I usually wait until late fall or early spring when the vines (and trees) are leafless. Then I cut the vines at the base (ground) and pull them out of the trees. Unless you dig the root base out of the ground, they will grow back, usually by the next year, though not as thick and crazy as before. I’ve tried digging out the root system on ours, but they’ve been there for many many years and it’s pretty much an impossible task at this point without heavy equipment.

I use a pruning saw to cut the vines, it works really well even on the thickest ones. Any vines that I can’t pull from the treetops I’ll cut about 4 feet off the ground and leave there. They die over the winter and tend to come down by themselves in springtime storms. Good luck!

Burn your yard. Salt the land with bleach. Move and tell no one about the things you saw.

I had a tree with vines like that. We needed to have some other tree cutting done, and just had the tree guys cut it out for us.

That said, once you cut it off low it will die on top. All you have to do then is keep cutting back any excess new growth. We get that all the time, and its easy.

That picture with my foot is about 10 feet away from the tree and where the vine goes into the ground. The entire tree is covered with a dense set of leaves, and the only reason you can actually see the vines in the first picture is that’s the shady side. The other side is the sunny side and you can just make out a tree shaped object in the middle of all that green.

Also, it looks like they allowed a perimeter of weeds and brambles to grow up around the trees (to keep the neighborhood kids from climbing the vines? If I were 10, that tree would be irresistible.) so before I can even get to the trunk of the tree I’ve got to cut back this 6-foot high undergrowth.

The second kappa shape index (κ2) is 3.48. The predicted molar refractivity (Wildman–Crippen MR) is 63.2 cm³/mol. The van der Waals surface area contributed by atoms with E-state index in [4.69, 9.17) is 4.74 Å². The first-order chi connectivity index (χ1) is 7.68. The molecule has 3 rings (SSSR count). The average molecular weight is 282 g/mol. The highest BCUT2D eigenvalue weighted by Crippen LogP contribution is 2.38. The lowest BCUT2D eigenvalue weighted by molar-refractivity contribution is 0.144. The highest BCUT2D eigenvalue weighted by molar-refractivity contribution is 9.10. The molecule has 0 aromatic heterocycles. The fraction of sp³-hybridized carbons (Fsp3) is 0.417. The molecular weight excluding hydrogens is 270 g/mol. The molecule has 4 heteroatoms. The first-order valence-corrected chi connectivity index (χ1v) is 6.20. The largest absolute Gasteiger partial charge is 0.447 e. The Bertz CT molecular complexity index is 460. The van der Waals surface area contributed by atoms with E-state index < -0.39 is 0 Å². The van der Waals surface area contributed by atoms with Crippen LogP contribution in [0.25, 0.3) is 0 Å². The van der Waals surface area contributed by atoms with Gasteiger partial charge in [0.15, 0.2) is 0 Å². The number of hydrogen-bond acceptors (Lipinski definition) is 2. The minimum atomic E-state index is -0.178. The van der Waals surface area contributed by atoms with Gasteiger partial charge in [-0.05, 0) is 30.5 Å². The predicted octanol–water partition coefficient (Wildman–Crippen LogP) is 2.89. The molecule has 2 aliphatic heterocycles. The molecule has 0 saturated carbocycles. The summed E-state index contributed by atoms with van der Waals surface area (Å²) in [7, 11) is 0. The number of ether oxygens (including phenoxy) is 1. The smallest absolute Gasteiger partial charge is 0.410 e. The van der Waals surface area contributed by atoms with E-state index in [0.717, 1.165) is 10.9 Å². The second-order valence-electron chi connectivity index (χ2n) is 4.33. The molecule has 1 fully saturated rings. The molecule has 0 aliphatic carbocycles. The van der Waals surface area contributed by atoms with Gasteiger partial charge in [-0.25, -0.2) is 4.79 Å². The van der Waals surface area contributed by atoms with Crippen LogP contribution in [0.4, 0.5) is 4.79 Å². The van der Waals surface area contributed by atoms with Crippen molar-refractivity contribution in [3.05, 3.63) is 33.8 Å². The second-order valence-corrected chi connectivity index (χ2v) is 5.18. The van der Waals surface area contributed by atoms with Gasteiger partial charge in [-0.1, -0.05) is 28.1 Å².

This tree is also on the side of my house. My neighbor’s yard is on the other side of that tree.

I’ll take a pic of a leaf today. I’m actually not going to get to this until well after we’ve moved in, so hearing that I shouldn’t deal with it until the leaves are off is a good thing. I’m actually procrastinating now, because I’ve got to go strip more wallpaper but my arms are killing me from doing this all weekend.

It’s too big (vine size) to be kudzu or creeper, or at least looks way too big. Post the closeup pic of the leaf when you get a chance and be careful since it could end up being something like poison oak or similar (though the leaves don’t look like it in your first set of pics.)

I had a run in with a tree with poison oak vines that even bigger than those and it was not fun. At all. You can definitely cut the vine to start killing it off, just be careful what you cut with and getting any of the cut on you until after you verify what the plant is.

You’re going to have to rip that vine out of the ground. You have no other choice. You will be dealing with new growth, and very quickly I may add, before you even know it.